Like for example if it could explain muscles in common between the actions and muscles not in common. Or explain certain body building actions that target one action but not the other.

Especially since many actions that feet do are not blatently one or the other it is really hard to tell what is happening here.

A whole article dedicated to explaining the distinctions and importances of each motion would not be wasted, but even just expanding these sections to elaborate (or a new one focusing on the comparison) would be very helpful. Very confused by these.

It is a lot easier to grasp wrist motions. Not sure why... maybe different joint structures that are less square. I figure pronation and supination of the hand-forearm are the equivalent to pronation and supination of the foot-lowerLeg. Not sure what the equivalent of inversion and eversion of the ankle is in respect to the wrist... perhaps radial and ulnar deviation... hoping someone can answer that too.

It would also be good to explain the common-phrasing of certain terms in respect to proper anatomical terms. For example in it mentions regarding the posterior tibial tendon:

helps turn the foot inward during walking

I did not know whether that meant inversion or supination. In looking up the muscle associated with that tendon, it says the contraction, it says that it produces inversion, so I figure it meant that. But to casual readers who do not read the muscle article, it is hard to know what expressions like -turn in the foot- mean. It might even be used to refer to both for all I know. I would like to know if we have articles about common-phrasing or slang in regard to these motion terms too. --Ranze (talk) 18:00, 19 November 2014 (UTC)

examples of external and internal rotation[edit]

I'd like any input from anyone who has some to give. I saw on the article page that there was a discrepancy. The lotus posture was given as an example of external rotation of the leg and yet pointing the feet to face each other was given as an example of internal rotation. I looked in my book Becoming A Supple Leopard and saw how external rotation does refer to pointing the feet to face each other in that book. Surely there is a discrepancy there. I am not familiar enough with body mechanics to say who is right or who is wrong, or even if there is a right and wrong in this case, so I would be happy to be told what's up. I am going to edit the page for now by removing the (referenced) part that disagreed with my book Becoming A Supple Leopard, placing it here, and backing up the example of lotus posture with information from my book. Let me know if I did good, too, please.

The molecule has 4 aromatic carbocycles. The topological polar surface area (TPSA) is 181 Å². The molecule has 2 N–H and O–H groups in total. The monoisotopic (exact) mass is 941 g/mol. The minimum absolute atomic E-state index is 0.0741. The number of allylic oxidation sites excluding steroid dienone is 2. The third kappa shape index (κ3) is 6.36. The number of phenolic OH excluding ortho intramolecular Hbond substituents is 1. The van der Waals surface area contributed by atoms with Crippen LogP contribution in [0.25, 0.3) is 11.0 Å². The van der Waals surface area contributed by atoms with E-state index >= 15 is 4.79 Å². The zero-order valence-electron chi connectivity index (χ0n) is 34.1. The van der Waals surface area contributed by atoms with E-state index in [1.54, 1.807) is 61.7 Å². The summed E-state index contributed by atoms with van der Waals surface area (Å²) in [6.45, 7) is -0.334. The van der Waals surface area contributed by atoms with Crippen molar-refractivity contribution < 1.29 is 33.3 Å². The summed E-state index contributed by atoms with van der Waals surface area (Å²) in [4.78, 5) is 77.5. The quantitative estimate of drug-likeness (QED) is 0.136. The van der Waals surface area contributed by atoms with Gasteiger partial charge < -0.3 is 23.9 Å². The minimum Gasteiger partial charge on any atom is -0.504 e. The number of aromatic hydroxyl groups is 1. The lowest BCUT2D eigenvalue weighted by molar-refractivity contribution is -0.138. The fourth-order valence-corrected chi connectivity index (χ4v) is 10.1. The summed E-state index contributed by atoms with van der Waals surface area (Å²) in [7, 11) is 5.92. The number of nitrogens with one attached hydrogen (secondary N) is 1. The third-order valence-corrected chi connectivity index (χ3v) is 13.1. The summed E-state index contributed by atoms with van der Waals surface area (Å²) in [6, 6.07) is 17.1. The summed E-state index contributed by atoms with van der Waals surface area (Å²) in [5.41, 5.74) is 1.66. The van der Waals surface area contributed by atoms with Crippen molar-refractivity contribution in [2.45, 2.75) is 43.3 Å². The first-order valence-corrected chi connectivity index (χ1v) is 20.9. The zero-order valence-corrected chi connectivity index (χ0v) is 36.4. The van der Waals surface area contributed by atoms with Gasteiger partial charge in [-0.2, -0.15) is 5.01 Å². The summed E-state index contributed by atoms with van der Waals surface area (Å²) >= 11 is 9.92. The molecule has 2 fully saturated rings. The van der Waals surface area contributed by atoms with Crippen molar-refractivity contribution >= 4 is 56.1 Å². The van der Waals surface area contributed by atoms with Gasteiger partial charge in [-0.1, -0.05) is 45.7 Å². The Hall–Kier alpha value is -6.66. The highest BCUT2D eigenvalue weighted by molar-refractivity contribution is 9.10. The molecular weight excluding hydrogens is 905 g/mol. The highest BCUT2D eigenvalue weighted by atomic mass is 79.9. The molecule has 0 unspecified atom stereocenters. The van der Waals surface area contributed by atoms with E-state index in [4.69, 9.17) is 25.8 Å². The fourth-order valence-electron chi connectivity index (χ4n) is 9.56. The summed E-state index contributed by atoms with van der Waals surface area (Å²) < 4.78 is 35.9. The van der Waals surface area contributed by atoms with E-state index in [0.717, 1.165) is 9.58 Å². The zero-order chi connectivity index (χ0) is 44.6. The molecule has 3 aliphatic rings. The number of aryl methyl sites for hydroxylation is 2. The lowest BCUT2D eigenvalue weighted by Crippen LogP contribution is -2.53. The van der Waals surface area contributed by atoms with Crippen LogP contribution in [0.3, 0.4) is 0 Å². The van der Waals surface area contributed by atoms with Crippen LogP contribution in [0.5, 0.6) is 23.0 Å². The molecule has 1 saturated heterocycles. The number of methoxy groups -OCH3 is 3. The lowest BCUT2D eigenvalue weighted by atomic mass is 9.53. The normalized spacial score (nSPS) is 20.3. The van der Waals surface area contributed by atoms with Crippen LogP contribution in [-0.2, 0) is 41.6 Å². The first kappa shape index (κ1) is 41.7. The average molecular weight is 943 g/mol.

"For example, pointing the feet to face each other, or when the arms are turned so that the palms face the back of the body, are examples of internal rotation. [1] For example, rotation of the feet or arms in the opposite direction to that above is an example of external rotation. [1]"

makeswell (talk) 04:27, 14 December 2014 (UTC)

Hi Makeswell, I'm one of the editors of this article. Your confusion here lies in "of the leg". The leg has different joints and "external rotation" describes what happens at a particular joint only. So when the leg is externally rotated at the hip, the thighs point away from the hip. The external rotation at the hip doesn't affect the position of the feet - the ankles are the relevant joint there. I hope that clarifies things. Thanks for your additions to the article, too. I removed them because of what I described -- external rotation at the hip of the leg doesn't necessarily mean the feet are in a certain position, as that depends on three joints (knee, hip, ankle). Cheers, --Tom (LT) (talk) 07:24, 14 December 2014 (UTC)

trohlear's intorsion[edit]

The table of cranial nerves page redirects here. As a suggestion, "intort" could have its own page, redirect to a page that contains the word intort, or be replaced by a word that is found in English dictionaries. Vokesk (talk) 15:40, 28 March 2015 (UTC)

I have replied at Talk:Table of cranial nerves. --Tom (LT) (talk) 00:21, 29 March 2015 (UTC)

Plantar flexion decreases the angle?[edit]

"Plantar flexion is the movement which decreases the angle" Shouldn't this be "increases"?